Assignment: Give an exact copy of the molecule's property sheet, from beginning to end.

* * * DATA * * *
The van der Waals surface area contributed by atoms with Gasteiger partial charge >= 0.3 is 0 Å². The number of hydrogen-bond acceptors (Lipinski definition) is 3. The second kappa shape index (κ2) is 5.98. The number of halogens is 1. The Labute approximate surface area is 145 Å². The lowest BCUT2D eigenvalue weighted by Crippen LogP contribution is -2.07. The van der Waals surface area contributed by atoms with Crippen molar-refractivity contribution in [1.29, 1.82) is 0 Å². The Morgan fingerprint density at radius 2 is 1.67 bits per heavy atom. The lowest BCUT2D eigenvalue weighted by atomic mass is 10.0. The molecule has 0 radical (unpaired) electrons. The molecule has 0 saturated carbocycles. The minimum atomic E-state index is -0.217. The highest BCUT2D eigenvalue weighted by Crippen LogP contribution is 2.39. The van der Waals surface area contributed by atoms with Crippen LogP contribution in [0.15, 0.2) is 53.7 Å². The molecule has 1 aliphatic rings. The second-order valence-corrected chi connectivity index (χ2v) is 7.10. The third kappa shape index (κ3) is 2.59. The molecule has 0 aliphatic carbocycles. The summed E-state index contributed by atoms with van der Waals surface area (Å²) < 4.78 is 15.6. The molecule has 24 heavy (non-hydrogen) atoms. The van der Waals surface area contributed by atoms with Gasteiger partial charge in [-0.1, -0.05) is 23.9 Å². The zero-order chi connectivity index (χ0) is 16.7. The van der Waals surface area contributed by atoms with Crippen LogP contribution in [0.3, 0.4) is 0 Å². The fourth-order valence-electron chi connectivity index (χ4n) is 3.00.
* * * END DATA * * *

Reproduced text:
The van der Waals surface area contributed by atoms with Gasteiger partial charge >= 0.3 is 0 Å². The number of hydrogen-bond acceptors (Lipinski definition) is 3. The second kappa shape index (κ2) is 5.98. The number of halogens is 1. The Labute approximate surface area is 145 Å². The lowest BCUT2D eigenvalue weighted by Crippen LogP contribution is -2.07. The van der Waals surface area contributed by atoms with Crippen molar-refractivity contribution in [1.29, 1.82) is 0 Å². The Morgan fingerprint density at radius 2 is 1.67 bits per heavy atom. The lowest BCUT2D eigenvalue weighted by atomic mass is 10.0. The molecule has 0 radical (unpaired) electrons. The molecule has 0 saturated carbocycles. The minimum atomic E-state index is -0.217. The highest BCUT2D eigenvalue weighted by Crippen LogP contribution is 2.39. The van der Waals surface area contributed by atoms with Crippen LogP contribution in [0.15, 0.2) is 53.7 Å². The molecule has 1 aliphatic rings. The second-order valence-corrected chi connectivity index (χ2v) is 7.10. The third kappa shape index (κ3) is 2.59. The molecule has 0 aliphatic carbocycles. The summed E-state index contributed by atoms with van der Waals surface area (Å²) < 4.78 is 15.6. The molecule has 24 heavy (non-hydrogen) atoms. The van der Waals surface area contributed by atoms with Gasteiger partial charge in [-0.1, -0.05) is 23.9 Å². The zero-order chi connectivity index (χ0) is 16.7. The van der Waals surface area contributed by atoms with Crippen LogP contribution in [0.3, 0.4) is 0 Å². The fourth-order valence-electron chi connectivity index (χ4n) is 3.00.